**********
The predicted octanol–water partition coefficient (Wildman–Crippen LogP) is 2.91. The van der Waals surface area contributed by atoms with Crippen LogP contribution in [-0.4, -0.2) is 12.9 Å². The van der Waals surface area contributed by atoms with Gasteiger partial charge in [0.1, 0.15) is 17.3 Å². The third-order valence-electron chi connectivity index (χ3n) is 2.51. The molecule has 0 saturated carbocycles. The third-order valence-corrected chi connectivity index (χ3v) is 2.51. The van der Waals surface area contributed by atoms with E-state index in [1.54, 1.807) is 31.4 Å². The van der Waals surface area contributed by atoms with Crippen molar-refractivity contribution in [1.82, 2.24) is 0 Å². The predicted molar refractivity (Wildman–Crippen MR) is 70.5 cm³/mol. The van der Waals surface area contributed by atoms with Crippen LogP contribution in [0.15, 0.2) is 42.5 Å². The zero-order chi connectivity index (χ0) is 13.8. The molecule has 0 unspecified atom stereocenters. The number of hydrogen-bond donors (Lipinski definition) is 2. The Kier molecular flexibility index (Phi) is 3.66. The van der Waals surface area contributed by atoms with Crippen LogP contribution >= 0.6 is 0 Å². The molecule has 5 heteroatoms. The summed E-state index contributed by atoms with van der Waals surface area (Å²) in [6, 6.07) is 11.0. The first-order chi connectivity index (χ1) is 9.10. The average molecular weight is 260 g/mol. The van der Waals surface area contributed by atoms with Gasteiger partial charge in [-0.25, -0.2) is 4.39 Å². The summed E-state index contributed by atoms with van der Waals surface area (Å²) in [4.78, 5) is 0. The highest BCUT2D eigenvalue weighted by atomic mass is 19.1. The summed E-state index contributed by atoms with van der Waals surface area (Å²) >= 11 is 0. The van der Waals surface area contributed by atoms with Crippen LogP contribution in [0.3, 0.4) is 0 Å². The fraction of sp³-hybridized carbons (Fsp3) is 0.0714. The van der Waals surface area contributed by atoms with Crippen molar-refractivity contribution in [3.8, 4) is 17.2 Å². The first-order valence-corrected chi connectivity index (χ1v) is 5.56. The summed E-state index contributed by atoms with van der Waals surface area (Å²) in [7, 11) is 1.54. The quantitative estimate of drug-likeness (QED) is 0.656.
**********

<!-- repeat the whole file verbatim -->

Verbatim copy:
The predicted octanol–water partition coefficient (Wildman–Crippen LogP) is 2.91. The van der Waals surface area contributed by atoms with Crippen LogP contribution in [-0.4, -0.2) is 12.9 Å². The van der Waals surface area contributed by atoms with Gasteiger partial charge in [0.1, 0.15) is 17.3 Å². The third-order valence-electron chi connectivity index (χ3n) is 2.51. The molecule has 0 saturated carbocycles. The third-order valence-corrected chi connectivity index (χ3v) is 2.51. The van der Waals surface area contributed by atoms with E-state index in [1.54, 1.807) is 31.4 Å². The van der Waals surface area contributed by atoms with Crippen molar-refractivity contribution in [1.82, 2.24) is 0 Å². The predicted molar refractivity (Wildman–Crippen MR) is 70.5 cm³/mol. The van der Waals surface area contributed by atoms with Crippen LogP contribution in [0.15, 0.2) is 42.5 Å². The zero-order chi connectivity index (χ0) is 13.8. The molecule has 0 unspecified atom stereocenters. The number of hydrogen-bond donors (Lipinski definition) is 2. The Kier molecular flexibility index (Phi) is 3.66. The van der Waals surface area contributed by atoms with Crippen LogP contribution >= 0.6 is 0 Å². The molecule has 5 heteroatoms. The summed E-state index contributed by atoms with van der Waals surface area (Å²) in [6, 6.07) is 11.0. The first-order chi connectivity index (χ1) is 9.10. The average molecular weight is 260 g/mol. The van der Waals surface area contributed by atoms with Gasteiger partial charge in [-0.25, -0.2) is 4.39 Å². The summed E-state index contributed by atoms with van der Waals surface area (Å²) in [4.78, 5) is 0. The highest BCUT2D eigenvalue weighted by atomic mass is 19.1. The summed E-state index contributed by atoms with van der Waals surface area (Å²) >= 11 is 0. The van der Waals surface area contributed by atoms with Crippen LogP contribution in [0.3, 0.4) is 0 Å². The fraction of sp³-hybridized carbons (Fsp3) is 0.0714. The van der Waals surface area contributed by atoms with Crippen molar-refractivity contribution in [3.8, 4) is 17.2 Å². The first-order valence-corrected chi connectivity index (χ1v) is 5.56. The summed E-state index contributed by atoms with van der Waals surface area (Å²) in [7, 11) is 1.54. The quantitative estimate of drug-likeness (QED) is 0.656.